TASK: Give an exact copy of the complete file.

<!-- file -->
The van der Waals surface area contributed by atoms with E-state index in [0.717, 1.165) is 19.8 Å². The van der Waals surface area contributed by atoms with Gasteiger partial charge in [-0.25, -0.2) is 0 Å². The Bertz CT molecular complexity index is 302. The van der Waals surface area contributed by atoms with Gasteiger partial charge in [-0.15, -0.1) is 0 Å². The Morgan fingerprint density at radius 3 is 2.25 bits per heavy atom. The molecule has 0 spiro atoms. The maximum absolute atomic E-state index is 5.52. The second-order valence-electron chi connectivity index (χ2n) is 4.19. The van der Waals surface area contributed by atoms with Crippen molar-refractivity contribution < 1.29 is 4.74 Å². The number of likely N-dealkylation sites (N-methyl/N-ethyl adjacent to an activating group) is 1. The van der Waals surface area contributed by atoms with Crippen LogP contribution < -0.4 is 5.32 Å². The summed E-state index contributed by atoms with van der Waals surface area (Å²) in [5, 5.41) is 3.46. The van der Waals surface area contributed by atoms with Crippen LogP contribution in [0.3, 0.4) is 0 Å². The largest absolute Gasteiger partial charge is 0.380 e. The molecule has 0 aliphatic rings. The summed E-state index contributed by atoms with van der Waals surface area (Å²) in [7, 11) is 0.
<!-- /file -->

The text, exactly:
The van der Waals surface area contributed by atoms with E-state index in [0.717, 1.165) is 19.8 Å². The van der Waals surface area contributed by atoms with Gasteiger partial charge in [-0.25, -0.2) is 0 Å². The Bertz CT molecular complexity index is 302. The van der Waals surface area contributed by atoms with Gasteiger partial charge in [-0.15, -0.1) is 0 Å². The Morgan fingerprint density at radius 3 is 2.25 bits per heavy atom. The molecule has 0 spiro atoms. The maximum absolute atomic E-state index is 5.52. The second-order valence-electron chi connectivity index (χ2n) is 4.19. The van der Waals surface area contributed by atoms with Crippen molar-refractivity contribution < 1.29 is 4.74 Å². The number of likely N-dealkylation sites (N-methyl/N-ethyl adjacent to an activating group) is 1. The van der Waals surface area contributed by atoms with Crippen LogP contribution < -0.4 is 5.32 Å². The summed E-state index contributed by atoms with van der Waals surface area (Å²) in [5, 5.41) is 3.46. The van der Waals surface area contributed by atoms with Crippen LogP contribution in [0.3, 0.4) is 0 Å². The largest absolute Gasteiger partial charge is 0.380 e. The molecule has 0 aliphatic rings. The summed E-state index contributed by atoms with van der Waals surface area (Å²) in [7, 11) is 0.